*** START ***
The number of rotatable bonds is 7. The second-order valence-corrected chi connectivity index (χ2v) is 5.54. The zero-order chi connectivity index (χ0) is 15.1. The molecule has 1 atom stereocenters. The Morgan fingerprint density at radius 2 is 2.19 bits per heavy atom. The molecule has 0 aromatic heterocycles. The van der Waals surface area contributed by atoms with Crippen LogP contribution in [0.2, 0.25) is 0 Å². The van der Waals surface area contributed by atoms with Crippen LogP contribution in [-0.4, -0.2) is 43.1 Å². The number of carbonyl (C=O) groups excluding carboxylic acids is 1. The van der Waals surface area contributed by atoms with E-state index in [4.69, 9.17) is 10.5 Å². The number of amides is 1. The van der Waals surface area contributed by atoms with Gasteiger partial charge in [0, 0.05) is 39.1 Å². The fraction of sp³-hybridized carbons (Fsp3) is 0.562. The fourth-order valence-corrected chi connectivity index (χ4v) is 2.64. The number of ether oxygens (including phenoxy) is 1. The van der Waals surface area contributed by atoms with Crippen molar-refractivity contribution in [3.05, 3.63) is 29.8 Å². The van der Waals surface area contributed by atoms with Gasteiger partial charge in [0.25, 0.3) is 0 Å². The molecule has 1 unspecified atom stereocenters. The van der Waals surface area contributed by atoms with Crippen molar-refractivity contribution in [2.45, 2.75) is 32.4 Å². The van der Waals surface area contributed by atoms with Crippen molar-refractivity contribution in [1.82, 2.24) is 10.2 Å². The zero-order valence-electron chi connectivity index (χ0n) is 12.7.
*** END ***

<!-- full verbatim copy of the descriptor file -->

The number of rotatable bonds is 7. The second-order valence-corrected chi connectivity index (χ2v) is 5.54. The zero-order chi connectivity index (χ0) is 15.1. The molecule has 1 atom stereocenters. The Morgan fingerprint density at radius 2 is 2.19 bits per heavy atom. The molecule has 0 aromatic heterocycles. The van der Waals surface area contributed by atoms with Crippen LogP contribution in [0.2, 0.25) is 0 Å². The van der Waals surface area contributed by atoms with Crippen LogP contribution in [-0.4, -0.2) is 43.1 Å². The number of carbonyl (C=O) groups excluding carboxylic acids is 1. The van der Waals surface area contributed by atoms with E-state index in [4.69, 9.17) is 10.5 Å². The number of amides is 1. The van der Waals surface area contributed by atoms with Gasteiger partial charge in [0, 0.05) is 39.1 Å². The fraction of sp³-hybridized carbons (Fsp3) is 0.562. The fourth-order valence-corrected chi connectivity index (χ4v) is 2.64. The number of ether oxygens (including phenoxy) is 1. The van der Waals surface area contributed by atoms with Crippen molar-refractivity contribution in [3.05, 3.63) is 29.8 Å². The van der Waals surface area contributed by atoms with Gasteiger partial charge in [0.25, 0.3) is 0 Å². The molecule has 1 unspecified atom stereocenters. The van der Waals surface area contributed by atoms with Crippen molar-refractivity contribution in [2.45, 2.75) is 32.4 Å². The van der Waals surface area contributed by atoms with Crippen molar-refractivity contribution in [1.82, 2.24) is 10.2 Å². The zero-order valence-electron chi connectivity index (χ0n) is 12.7.